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In the early days, The Fraud Police seemed to keep pace with my career. Despite write-ups in bigger magazines, airplay on radio and TV, and playing larger venues, the growing fame and all the outside eyes just made me feel more insecure, like I was pulling a bigger one over on everybody. On a bad day, the success did the opposite of reassuring me. Instead, it compounded my fears of not being real.

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Twitter is the ultimate crowdsourcing tool for the traveling musician; it’s like having a Swiss Army knife made up of a million people in your pocket.

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It all happened on just half a day’s notice, and it had the camaraderie of an international outpost bar, like a fleeting whiff of Rick’s Café in Casablanca. I enjoyed enough Icelandic vodka that evening that I didn’t even bother to make a mailing list. The country is small. If I came back, it seemed a single tweet would probably suffice to gather all of Iceland on a moment’s notice.

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As everybody else glumly queued for the shuttle bus, I felt like some kind of lottery winner when Indiana jumped out of the car, hugged me, threw my luggage in the back, and whisked me away me into the lunar Nordic landscape. You’re a friend of Hera’s! she shouted over the Jethro Tull. So I love you! Where do you wanna go?? You’re in Iceland! You have never been?? You make music?? I’ll take you anywhere!!! Let’s go to those thermal baths! I shouted. Yes! To the Blue Lagoon!!! she shouted. Who are you!? I yelled back. And what are you supposed to be doing today instead of babysitting an American stranded by a volcano erupting on your island?! I’m a grad student!!! My thesis is late! Fuck my thesis!!!! she replied, and proceeded to host me for the entire day, asking me about the music I made, taking me to the thermal baths, and enlightening me with stories—over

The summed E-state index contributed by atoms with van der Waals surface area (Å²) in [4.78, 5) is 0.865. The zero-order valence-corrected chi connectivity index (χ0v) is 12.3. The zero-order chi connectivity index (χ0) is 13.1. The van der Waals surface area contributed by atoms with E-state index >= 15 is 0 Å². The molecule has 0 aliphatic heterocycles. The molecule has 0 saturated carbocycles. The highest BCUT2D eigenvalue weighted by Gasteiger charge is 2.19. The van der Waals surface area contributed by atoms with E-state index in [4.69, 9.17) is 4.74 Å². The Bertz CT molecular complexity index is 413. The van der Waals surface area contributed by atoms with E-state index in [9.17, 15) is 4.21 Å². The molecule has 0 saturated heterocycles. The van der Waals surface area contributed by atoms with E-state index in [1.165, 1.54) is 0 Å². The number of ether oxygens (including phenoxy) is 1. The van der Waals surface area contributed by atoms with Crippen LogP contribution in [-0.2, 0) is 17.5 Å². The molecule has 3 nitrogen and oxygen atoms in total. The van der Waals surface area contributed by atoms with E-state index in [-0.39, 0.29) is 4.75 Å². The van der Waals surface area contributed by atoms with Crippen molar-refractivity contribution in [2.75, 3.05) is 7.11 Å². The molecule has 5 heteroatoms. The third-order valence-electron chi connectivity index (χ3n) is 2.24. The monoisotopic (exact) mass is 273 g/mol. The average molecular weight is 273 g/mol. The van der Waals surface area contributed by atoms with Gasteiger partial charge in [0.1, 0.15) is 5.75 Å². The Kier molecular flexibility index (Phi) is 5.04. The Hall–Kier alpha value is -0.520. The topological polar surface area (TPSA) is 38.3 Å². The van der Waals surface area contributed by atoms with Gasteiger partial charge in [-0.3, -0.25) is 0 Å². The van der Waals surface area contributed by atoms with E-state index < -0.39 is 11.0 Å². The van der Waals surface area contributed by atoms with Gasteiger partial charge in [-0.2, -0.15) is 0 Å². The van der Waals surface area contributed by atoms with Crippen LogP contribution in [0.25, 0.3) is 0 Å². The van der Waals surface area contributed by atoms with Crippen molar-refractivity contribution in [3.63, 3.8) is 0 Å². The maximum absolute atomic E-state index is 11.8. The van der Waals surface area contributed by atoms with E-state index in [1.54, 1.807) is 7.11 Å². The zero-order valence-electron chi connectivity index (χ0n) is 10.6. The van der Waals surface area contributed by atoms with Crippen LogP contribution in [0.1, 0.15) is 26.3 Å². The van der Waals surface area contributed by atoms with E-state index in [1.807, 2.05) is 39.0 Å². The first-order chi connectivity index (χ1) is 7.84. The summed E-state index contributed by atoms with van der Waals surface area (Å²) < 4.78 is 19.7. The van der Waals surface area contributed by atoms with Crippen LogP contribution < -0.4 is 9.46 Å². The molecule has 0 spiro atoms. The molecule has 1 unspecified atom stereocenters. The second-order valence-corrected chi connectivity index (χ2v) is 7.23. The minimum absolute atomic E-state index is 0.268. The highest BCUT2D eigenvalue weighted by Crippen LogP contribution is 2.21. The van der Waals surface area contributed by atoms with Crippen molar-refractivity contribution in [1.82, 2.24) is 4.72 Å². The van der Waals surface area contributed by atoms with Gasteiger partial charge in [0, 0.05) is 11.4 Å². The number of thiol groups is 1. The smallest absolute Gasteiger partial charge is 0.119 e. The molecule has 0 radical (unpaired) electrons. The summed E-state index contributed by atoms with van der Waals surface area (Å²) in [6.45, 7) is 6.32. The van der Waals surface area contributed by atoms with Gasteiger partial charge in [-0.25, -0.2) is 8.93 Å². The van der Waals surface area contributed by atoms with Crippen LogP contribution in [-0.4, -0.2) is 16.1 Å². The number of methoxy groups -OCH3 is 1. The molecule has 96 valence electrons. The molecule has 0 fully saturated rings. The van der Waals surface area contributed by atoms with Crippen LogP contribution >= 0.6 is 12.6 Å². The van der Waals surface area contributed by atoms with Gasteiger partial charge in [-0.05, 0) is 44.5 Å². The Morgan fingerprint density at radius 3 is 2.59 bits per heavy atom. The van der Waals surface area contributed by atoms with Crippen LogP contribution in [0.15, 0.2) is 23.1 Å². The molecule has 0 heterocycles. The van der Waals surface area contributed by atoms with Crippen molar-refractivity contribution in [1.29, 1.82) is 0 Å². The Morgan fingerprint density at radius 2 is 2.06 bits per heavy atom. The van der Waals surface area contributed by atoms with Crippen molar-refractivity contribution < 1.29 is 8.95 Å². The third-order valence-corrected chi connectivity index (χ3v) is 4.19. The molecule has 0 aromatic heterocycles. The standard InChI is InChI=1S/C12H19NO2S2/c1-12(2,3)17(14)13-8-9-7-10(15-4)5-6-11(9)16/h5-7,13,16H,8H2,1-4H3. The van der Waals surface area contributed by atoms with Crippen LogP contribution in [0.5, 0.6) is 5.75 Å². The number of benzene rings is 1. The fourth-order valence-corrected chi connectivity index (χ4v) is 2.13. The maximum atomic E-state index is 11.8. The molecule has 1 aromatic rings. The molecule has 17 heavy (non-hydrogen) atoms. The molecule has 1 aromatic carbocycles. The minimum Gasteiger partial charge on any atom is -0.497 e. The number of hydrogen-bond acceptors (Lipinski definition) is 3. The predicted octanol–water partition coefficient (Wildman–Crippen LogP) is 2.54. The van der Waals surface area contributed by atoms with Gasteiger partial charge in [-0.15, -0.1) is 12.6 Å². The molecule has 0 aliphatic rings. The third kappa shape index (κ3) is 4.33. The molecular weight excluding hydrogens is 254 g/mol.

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When you are looked at, your eyes can stay blissfully closed. You suck energy, you steal the spotlight. When you are seen, your eyes must be open, as you are seeing and recognizing your witness. You accept energy and you generate energy. You create light. One is exhibitionism, the other is connection. Not everybody wants to be looked at. Everybody wants to be seen.

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The marketplace is messy; it’s loud and filled with disease and pickpockets and naysayers and critics. For almost any artist, carrying your work through the stalls of exchange can be painful. But there is another option, which is to yell from your window. You can call down to your potential friends outside, your comrades in art and metaphor and dot-connecting, and invite them to a private party in your garret. This is the essence of crowdfunding. It’s about finding your people, your listeners, your readers, and making art for and with them. Not for the masses, not for the critics, but for your ever-widening circle of friends. It doesn’t mean you’re protected from criticism. If you lean out that window and shout down to find your friends, you might get an apple chucked at your head. But if your art touches a single heart, strikes a single nerve, you’ll see people quietly heading your way and knocking on your door. Let them in. Tell them to bring their friends up. If possible, provide wine.

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Since ever, in China, bamboo farmers have planted baby bamboo shoots deep into the ground. And then, for three years, nothing happens. But the farmers will work, diligently watering the shoot, spreading hay and manure, waiting patiently, even though nothing is sprouting up. They simply have faith. And then, one day, the bamboo will shoot up and grow up to thirty feet in a month. It just blasts into the sky. Any small, sustainable artist-fan community works like this. Crowdfunding works like this.

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This is why some lesser-known people have had such real success with crowdfunding—they’ve fertilized over time, and diligently—and some better-known people who appear to have massive reach haven’t done well at all. Fame doesn’t buy trust. Only connection does that.

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And, fundamentally, all asking works like this. You must prepare the ground. If you’re going to be asking one day, you need someone to ask who is going to answer the call. So you tend to your relationships on a nonstop basis, you abide by the slow, ongoing task, going out there like a faithful farmer, landing on the unseeable bamboo shoot. And then, when it is time—whether you’re asking a bunch of people to preorder your album, or asking one person to hold back your hair while you’re puking—someone will be there for you.

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There was a distinctly familiar GET A JOB quality to all of the yelling aimed in my direction. I recognized the voice. You’re not allowed to ask for that. You don’t deserve it. You’re not real enough.